Ted Sprague, operations manager of Lavish Custom Technology Solutions says that one of the biggest business changes is site consults via Zoom and Facetime, instead of looking firsthand on what the layout is. The results have been surprising. “It’s something I never would have thought would work,” Sprague says. “The needs and wants have changed. One of our company policies is we wear booties whenever in someone’s house, now the policy has changed to include [personal protective equipment] for our customers.”

Lavish is a full-service residential and commercial custom electronics and design integration company founded in 1999. The company’s main showroom is located in downtown Santa Rosa, with its custom installation division headquartered in Healdsburg.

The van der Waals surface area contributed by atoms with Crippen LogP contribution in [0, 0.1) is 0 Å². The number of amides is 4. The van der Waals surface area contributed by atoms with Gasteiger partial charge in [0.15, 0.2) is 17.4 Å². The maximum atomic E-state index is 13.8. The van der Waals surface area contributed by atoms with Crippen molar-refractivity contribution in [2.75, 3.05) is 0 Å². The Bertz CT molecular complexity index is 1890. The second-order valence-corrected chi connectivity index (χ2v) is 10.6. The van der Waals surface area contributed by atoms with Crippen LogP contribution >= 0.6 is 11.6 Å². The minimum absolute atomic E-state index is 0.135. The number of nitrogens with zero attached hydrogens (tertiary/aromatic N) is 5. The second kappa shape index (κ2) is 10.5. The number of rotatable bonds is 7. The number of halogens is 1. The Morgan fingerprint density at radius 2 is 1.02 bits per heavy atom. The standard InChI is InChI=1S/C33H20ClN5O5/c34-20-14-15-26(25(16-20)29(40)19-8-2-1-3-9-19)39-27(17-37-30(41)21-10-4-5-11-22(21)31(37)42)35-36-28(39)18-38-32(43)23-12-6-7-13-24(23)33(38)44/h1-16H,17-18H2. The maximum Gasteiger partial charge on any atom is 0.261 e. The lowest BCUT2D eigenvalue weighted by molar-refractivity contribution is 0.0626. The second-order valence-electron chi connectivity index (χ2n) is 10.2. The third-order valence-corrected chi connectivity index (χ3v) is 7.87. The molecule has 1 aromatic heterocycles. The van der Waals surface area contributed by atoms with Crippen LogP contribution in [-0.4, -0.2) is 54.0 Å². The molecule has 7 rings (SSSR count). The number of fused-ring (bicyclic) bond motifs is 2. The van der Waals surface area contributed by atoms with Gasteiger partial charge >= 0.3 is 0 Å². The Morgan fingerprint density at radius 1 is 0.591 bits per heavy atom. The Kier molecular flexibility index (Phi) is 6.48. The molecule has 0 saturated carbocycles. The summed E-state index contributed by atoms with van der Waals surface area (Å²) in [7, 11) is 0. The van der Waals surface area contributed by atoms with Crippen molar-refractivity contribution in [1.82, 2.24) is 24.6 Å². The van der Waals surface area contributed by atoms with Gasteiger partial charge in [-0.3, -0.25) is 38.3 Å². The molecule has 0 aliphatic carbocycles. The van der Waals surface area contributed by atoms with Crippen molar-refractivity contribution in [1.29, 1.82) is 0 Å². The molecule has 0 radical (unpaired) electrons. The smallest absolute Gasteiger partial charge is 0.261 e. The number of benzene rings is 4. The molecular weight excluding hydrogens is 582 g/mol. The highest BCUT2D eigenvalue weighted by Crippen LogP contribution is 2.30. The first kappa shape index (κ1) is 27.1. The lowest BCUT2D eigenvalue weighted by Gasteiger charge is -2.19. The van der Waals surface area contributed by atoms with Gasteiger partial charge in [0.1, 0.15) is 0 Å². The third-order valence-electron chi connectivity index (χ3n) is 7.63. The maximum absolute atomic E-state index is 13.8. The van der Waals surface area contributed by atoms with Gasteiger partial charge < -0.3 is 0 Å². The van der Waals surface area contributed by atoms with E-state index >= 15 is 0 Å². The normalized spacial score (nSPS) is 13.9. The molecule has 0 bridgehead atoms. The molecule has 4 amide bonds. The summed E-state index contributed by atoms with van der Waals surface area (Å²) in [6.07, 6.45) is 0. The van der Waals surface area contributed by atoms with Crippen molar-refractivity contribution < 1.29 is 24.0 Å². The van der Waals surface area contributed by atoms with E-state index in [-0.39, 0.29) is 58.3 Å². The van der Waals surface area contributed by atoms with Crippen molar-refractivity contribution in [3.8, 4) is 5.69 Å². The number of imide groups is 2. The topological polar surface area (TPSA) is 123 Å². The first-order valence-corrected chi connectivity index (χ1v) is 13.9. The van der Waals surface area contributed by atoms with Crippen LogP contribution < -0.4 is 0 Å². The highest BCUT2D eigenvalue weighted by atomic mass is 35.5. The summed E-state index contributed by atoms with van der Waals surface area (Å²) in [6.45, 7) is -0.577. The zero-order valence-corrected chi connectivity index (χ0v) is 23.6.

Another big change Sprague witnessed at the beginning of and throughout the summer was an upgrade to indoor equipment; from a flatscreen over the fireplace to a fully-loaded home theatre application, to counter the absence of the movie theatre experience. “What was also popular in the beginning but settled down a bit was improvements to the home network from a speed and network security standpoint for people working from home,” he says.